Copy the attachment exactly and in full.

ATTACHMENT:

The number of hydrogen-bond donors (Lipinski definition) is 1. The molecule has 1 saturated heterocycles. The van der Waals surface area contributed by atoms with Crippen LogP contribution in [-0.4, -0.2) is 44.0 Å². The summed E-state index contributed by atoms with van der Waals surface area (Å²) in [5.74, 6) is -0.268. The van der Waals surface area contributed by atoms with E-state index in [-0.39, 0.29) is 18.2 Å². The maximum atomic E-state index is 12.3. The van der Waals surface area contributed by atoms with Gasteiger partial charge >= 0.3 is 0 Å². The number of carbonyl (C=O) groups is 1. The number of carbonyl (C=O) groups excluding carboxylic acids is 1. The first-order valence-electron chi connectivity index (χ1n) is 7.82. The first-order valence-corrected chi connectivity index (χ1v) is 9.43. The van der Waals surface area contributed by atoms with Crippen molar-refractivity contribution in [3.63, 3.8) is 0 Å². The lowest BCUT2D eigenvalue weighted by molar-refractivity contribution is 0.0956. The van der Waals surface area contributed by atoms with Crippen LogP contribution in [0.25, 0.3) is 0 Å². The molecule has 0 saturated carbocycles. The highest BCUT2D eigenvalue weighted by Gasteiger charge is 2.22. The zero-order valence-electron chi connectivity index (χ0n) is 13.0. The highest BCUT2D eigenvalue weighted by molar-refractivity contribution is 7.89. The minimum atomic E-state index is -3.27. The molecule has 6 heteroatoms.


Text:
The number of hydrogen-bond donors (Lipinski definition) is 1. The molecule has 1 saturated heterocycles. The van der Waals surface area contributed by atoms with Crippen LogP contribution in [-0.4, -0.2) is 44.0 Å². The summed E-state index contributed by atoms with van der Waals surface area (Å²) in [5.74, 6) is -0.268. The van der Waals surface area contributed by atoms with E-state index in [-0.39, 0.29) is 18.2 Å². The maximum atomic E-state index is 12.3. The van der Waals surface area contributed by atoms with Gasteiger partial charge >= 0.3 is 0 Å². The number of carbonyl (C=O) groups is 1. The number of carbonyl (C=O) groups excluding carboxylic acids is 1. The first-order valence-electron chi connectivity index (χ1n) is 7.82. The first-order valence-corrected chi connectivity index (χ1v) is 9.43. The van der Waals surface area contributed by atoms with Crippen molar-refractivity contribution in [3.63, 3.8) is 0 Å². The lowest BCUT2D eigenvalue weighted by molar-refractivity contribution is 0.0956. The van der Waals surface area contributed by atoms with Crippen LogP contribution in [0.25, 0.3) is 0 Å². The molecule has 0 saturated carbocycles. The highest BCUT2D eigenvalue weighted by Gasteiger charge is 2.22. The zero-order valence-electron chi connectivity index (χ0n) is 13.0. The highest BCUT2D eigenvalue weighted by molar-refractivity contribution is 7.89. The minimum atomic E-state index is -3.27. The molecule has 6 heteroatoms.